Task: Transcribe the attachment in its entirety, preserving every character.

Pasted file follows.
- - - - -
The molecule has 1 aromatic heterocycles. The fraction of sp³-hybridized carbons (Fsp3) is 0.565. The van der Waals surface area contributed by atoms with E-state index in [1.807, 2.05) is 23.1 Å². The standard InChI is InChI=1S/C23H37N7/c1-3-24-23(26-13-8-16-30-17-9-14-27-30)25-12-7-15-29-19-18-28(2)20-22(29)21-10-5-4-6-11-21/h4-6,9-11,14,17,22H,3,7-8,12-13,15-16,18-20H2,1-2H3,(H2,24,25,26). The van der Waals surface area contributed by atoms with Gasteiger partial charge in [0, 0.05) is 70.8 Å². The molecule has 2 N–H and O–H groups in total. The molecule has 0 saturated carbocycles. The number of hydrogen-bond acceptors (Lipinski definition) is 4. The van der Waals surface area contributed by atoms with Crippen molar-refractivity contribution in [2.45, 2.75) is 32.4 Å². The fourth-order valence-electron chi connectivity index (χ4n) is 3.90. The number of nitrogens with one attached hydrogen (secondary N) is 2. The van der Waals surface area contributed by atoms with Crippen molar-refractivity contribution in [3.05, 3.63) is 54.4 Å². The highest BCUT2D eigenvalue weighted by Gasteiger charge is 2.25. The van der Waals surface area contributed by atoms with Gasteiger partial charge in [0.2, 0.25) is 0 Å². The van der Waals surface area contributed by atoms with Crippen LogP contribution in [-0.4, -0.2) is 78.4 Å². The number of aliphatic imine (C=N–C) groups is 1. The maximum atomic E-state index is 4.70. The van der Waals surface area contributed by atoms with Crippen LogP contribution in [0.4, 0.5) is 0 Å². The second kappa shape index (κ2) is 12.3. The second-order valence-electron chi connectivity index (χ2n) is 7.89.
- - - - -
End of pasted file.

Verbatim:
The molecule has 1 aromatic heterocycles. The fraction of sp³-hybridized carbons (Fsp3) is 0.565. The van der Waals surface area contributed by atoms with E-state index in [1.807, 2.05) is 23.1 Å². The standard InChI is InChI=1S/C23H37N7/c1-3-24-23(26-13-8-16-30-17-9-14-27-30)25-12-7-15-29-19-18-28(2)20-22(29)21-10-5-4-6-11-21/h4-6,9-11,14,17,22H,3,7-8,12-13,15-16,18-20H2,1-2H3,(H2,24,25,26). The van der Waals surface area contributed by atoms with Gasteiger partial charge in [0, 0.05) is 70.8 Å². The molecule has 2 N–H and O–H groups in total. The molecule has 0 saturated carbocycles. The number of hydrogen-bond acceptors (Lipinski definition) is 4. The van der Waals surface area contributed by atoms with Crippen molar-refractivity contribution in [2.45, 2.75) is 32.4 Å². The fourth-order valence-electron chi connectivity index (χ4n) is 3.90. The number of nitrogens with one attached hydrogen (secondary N) is 2. The van der Waals surface area contributed by atoms with Crippen molar-refractivity contribution in [3.05, 3.63) is 54.4 Å². The highest BCUT2D eigenvalue weighted by Gasteiger charge is 2.25. The van der Waals surface area contributed by atoms with Gasteiger partial charge in [0.2, 0.25) is 0 Å². The van der Waals surface area contributed by atoms with Crippen LogP contribution in [-0.4, -0.2) is 78.4 Å². The number of aliphatic imine (C=N–C) groups is 1. The maximum atomic E-state index is 4.70. The van der Waals surface area contributed by atoms with Crippen LogP contribution in [0.4, 0.5) is 0 Å². The second kappa shape index (κ2) is 12.3. The second-order valence-electron chi connectivity index (χ2n) is 7.89.